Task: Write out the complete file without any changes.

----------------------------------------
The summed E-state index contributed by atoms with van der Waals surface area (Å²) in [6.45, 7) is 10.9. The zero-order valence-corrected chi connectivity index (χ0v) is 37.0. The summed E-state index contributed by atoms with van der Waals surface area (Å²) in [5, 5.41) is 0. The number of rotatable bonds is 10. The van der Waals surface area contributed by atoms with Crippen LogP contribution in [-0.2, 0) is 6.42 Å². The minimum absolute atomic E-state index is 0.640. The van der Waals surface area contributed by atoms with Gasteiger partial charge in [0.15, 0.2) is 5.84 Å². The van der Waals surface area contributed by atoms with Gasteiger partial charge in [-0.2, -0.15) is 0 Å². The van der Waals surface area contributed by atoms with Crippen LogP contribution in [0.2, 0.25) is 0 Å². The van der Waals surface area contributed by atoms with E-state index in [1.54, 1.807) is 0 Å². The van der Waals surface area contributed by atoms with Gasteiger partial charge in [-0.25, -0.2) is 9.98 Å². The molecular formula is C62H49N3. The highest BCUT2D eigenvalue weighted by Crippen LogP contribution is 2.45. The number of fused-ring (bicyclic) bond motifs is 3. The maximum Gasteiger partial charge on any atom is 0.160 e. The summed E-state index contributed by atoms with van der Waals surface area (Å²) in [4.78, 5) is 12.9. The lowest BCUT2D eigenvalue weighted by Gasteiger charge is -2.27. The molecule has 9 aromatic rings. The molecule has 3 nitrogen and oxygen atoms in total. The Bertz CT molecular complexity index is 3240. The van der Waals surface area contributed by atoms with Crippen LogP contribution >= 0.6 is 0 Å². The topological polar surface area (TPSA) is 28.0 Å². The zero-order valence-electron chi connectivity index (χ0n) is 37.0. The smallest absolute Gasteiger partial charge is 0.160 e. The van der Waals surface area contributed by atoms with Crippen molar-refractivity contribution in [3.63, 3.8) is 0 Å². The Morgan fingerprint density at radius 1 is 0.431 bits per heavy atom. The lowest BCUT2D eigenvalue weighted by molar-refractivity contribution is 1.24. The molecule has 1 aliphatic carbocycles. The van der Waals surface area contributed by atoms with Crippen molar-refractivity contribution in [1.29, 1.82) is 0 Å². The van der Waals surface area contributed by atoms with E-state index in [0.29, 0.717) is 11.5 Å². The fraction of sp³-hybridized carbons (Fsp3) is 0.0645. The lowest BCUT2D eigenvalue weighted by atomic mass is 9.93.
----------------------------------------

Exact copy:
The summed E-state index contributed by atoms with van der Waals surface area (Å²) in [6.45, 7) is 10.9. The zero-order valence-corrected chi connectivity index (χ0v) is 37.0. The summed E-state index contributed by atoms with van der Waals surface area (Å²) in [5, 5.41) is 0. The number of rotatable bonds is 10. The van der Waals surface area contributed by atoms with Crippen LogP contribution in [-0.2, 0) is 6.42 Å². The minimum absolute atomic E-state index is 0.640. The van der Waals surface area contributed by atoms with Gasteiger partial charge in [0.15, 0.2) is 5.84 Å². The van der Waals surface area contributed by atoms with Gasteiger partial charge in [-0.2, -0.15) is 0 Å². The van der Waals surface area contributed by atoms with Crippen LogP contribution in [0.2, 0.25) is 0 Å². The van der Waals surface area contributed by atoms with E-state index in [1.54, 1.807) is 0 Å². The van der Waals surface area contributed by atoms with Gasteiger partial charge in [-0.25, -0.2) is 9.98 Å². The molecular formula is C62H49N3. The highest BCUT2D eigenvalue weighted by Crippen LogP contribution is 2.45. The number of fused-ring (bicyclic) bond motifs is 3. The maximum Gasteiger partial charge on any atom is 0.160 e. The summed E-state index contributed by atoms with van der Waals surface area (Å²) in [4.78, 5) is 12.9. The lowest BCUT2D eigenvalue weighted by Gasteiger charge is -2.27. The molecule has 9 aromatic rings. The molecule has 3 nitrogen and oxygen atoms in total. The Bertz CT molecular complexity index is 3240. The van der Waals surface area contributed by atoms with Crippen LogP contribution >= 0.6 is 0 Å². The topological polar surface area (TPSA) is 28.0 Å². The zero-order valence-electron chi connectivity index (χ0n) is 37.0. The smallest absolute Gasteiger partial charge is 0.160 e. The van der Waals surface area contributed by atoms with Crippen molar-refractivity contribution in [3.63, 3.8) is 0 Å². The Morgan fingerprint density at radius 1 is 0.431 bits per heavy atom. The lowest BCUT2D eigenvalue weighted by molar-refractivity contribution is 1.24. The molecule has 1 aliphatic carbocycles. The van der Waals surface area contributed by atoms with Crippen molar-refractivity contribution in [1.29, 1.82) is 0 Å². The van der Waals surface area contributed by atoms with E-state index in [0.29, 0.717) is 11.5 Å². The fraction of sp³-hybridized carbons (Fsp3) is 0.0645. The lowest BCUT2D eigenvalue weighted by atomic mass is 9.93.